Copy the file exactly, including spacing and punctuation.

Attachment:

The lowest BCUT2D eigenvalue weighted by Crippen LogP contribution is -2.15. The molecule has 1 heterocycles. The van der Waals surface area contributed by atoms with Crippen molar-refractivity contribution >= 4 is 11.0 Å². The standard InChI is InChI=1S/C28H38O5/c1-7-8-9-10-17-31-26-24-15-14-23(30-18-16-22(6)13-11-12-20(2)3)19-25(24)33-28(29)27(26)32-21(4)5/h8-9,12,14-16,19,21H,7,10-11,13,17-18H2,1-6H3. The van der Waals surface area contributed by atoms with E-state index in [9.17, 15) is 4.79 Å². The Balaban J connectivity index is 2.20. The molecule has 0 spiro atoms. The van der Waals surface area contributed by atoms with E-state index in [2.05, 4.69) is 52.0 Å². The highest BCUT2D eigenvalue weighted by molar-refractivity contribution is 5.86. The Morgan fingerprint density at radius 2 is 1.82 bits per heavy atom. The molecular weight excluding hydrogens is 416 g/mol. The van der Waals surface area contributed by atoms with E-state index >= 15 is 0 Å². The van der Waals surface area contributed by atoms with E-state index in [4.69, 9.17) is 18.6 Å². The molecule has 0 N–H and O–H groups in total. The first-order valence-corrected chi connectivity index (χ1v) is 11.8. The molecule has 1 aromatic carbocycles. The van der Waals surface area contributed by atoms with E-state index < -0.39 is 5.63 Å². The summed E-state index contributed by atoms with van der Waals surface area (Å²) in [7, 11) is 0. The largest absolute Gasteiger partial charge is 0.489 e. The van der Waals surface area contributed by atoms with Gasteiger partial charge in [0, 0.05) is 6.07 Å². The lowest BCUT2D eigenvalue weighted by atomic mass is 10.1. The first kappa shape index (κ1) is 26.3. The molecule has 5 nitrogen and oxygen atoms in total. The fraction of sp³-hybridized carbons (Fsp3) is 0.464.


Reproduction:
The lowest BCUT2D eigenvalue weighted by Crippen LogP contribution is -2.15. The molecule has 1 heterocycles. The van der Waals surface area contributed by atoms with Crippen molar-refractivity contribution >= 4 is 11.0 Å². The standard InChI is InChI=1S/C28H38O5/c1-7-8-9-10-17-31-26-24-15-14-23(30-18-16-22(6)13-11-12-20(2)3)19-25(24)33-28(29)27(26)32-21(4)5/h8-9,12,14-16,19,21H,7,10-11,13,17-18H2,1-6H3. The van der Waals surface area contributed by atoms with E-state index in [9.17, 15) is 4.79 Å². The Balaban J connectivity index is 2.20. The molecule has 0 spiro atoms. The van der Waals surface area contributed by atoms with E-state index in [2.05, 4.69) is 52.0 Å². The highest BCUT2D eigenvalue weighted by molar-refractivity contribution is 5.86. The Morgan fingerprint density at radius 2 is 1.82 bits per heavy atom. The molecular weight excluding hydrogens is 416 g/mol. The van der Waals surface area contributed by atoms with E-state index >= 15 is 0 Å². The van der Waals surface area contributed by atoms with E-state index in [4.69, 9.17) is 18.6 Å². The molecule has 0 N–H and O–H groups in total. The first-order valence-corrected chi connectivity index (χ1v) is 11.8. The molecule has 1 aromatic carbocycles. The van der Waals surface area contributed by atoms with E-state index < -0.39 is 5.63 Å². The summed E-state index contributed by atoms with van der Waals surface area (Å²) in [7, 11) is 0. The largest absolute Gasteiger partial charge is 0.489 e. The van der Waals surface area contributed by atoms with Gasteiger partial charge in [0, 0.05) is 6.07 Å². The lowest BCUT2D eigenvalue weighted by atomic mass is 10.1. The first kappa shape index (κ1) is 26.3. The molecule has 5 nitrogen and oxygen atoms in total. The fraction of sp³-hybridized carbons (Fsp3) is 0.464.